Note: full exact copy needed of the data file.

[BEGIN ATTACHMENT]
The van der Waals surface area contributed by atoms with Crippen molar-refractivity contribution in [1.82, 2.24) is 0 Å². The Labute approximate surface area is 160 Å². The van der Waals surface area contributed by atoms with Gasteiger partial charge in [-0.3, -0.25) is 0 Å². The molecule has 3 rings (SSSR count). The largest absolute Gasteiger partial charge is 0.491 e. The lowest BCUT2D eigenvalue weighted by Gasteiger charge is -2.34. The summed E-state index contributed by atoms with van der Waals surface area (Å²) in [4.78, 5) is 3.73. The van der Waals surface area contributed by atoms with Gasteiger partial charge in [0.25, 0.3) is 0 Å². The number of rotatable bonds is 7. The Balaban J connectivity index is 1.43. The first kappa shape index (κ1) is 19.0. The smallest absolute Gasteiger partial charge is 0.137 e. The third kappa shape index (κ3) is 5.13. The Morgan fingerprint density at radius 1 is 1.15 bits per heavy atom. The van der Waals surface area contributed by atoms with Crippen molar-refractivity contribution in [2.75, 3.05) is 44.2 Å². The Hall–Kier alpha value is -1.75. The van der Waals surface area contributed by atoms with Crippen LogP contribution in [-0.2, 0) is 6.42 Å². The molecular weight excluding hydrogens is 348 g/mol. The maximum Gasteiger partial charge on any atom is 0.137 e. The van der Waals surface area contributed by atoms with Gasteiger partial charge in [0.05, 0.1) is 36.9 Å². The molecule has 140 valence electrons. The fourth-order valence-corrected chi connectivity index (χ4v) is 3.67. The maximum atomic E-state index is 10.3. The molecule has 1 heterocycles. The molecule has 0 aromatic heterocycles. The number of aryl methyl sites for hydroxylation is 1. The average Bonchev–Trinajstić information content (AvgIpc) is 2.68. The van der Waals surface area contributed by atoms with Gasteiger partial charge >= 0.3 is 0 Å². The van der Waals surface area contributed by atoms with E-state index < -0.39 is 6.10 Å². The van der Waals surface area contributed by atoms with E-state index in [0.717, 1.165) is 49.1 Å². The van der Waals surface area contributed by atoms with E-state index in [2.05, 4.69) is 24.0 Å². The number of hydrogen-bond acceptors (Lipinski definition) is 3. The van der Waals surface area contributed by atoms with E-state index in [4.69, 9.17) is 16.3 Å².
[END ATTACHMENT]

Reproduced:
The van der Waals surface area contributed by atoms with Crippen molar-refractivity contribution in [1.82, 2.24) is 0 Å². The Labute approximate surface area is 160 Å². The van der Waals surface area contributed by atoms with Gasteiger partial charge in [-0.3, -0.25) is 0 Å². The molecule has 3 rings (SSSR count). The largest absolute Gasteiger partial charge is 0.491 e. The lowest BCUT2D eigenvalue weighted by Gasteiger charge is -2.34. The summed E-state index contributed by atoms with van der Waals surface area (Å²) in [4.78, 5) is 3.73. The van der Waals surface area contributed by atoms with Gasteiger partial charge in [0.25, 0.3) is 0 Å². The number of rotatable bonds is 7. The Balaban J connectivity index is 1.43. The first kappa shape index (κ1) is 19.0. The smallest absolute Gasteiger partial charge is 0.137 e. The third kappa shape index (κ3) is 5.13. The Morgan fingerprint density at radius 1 is 1.15 bits per heavy atom. The van der Waals surface area contributed by atoms with Crippen molar-refractivity contribution in [2.75, 3.05) is 44.2 Å². The Hall–Kier alpha value is -1.75. The van der Waals surface area contributed by atoms with Crippen LogP contribution in [-0.2, 0) is 6.42 Å². The molecular weight excluding hydrogens is 348 g/mol. The maximum Gasteiger partial charge on any atom is 0.137 e. The van der Waals surface area contributed by atoms with Gasteiger partial charge in [0.05, 0.1) is 36.9 Å². The molecule has 140 valence electrons. The fourth-order valence-corrected chi connectivity index (χ4v) is 3.67. The maximum atomic E-state index is 10.3. The molecule has 1 heterocycles. The molecule has 0 aromatic heterocycles. The number of aryl methyl sites for hydroxylation is 1. The average Bonchev–Trinajstić information content (AvgIpc) is 2.68. The van der Waals surface area contributed by atoms with Gasteiger partial charge >= 0.3 is 0 Å². The van der Waals surface area contributed by atoms with E-state index < -0.39 is 6.10 Å². The van der Waals surface area contributed by atoms with E-state index in [0.717, 1.165) is 49.1 Å². The van der Waals surface area contributed by atoms with E-state index in [2.05, 4.69) is 24.0 Å². The number of hydrogen-bond acceptors (Lipinski definition) is 3. The van der Waals surface area contributed by atoms with E-state index in [4.69, 9.17) is 16.3 Å².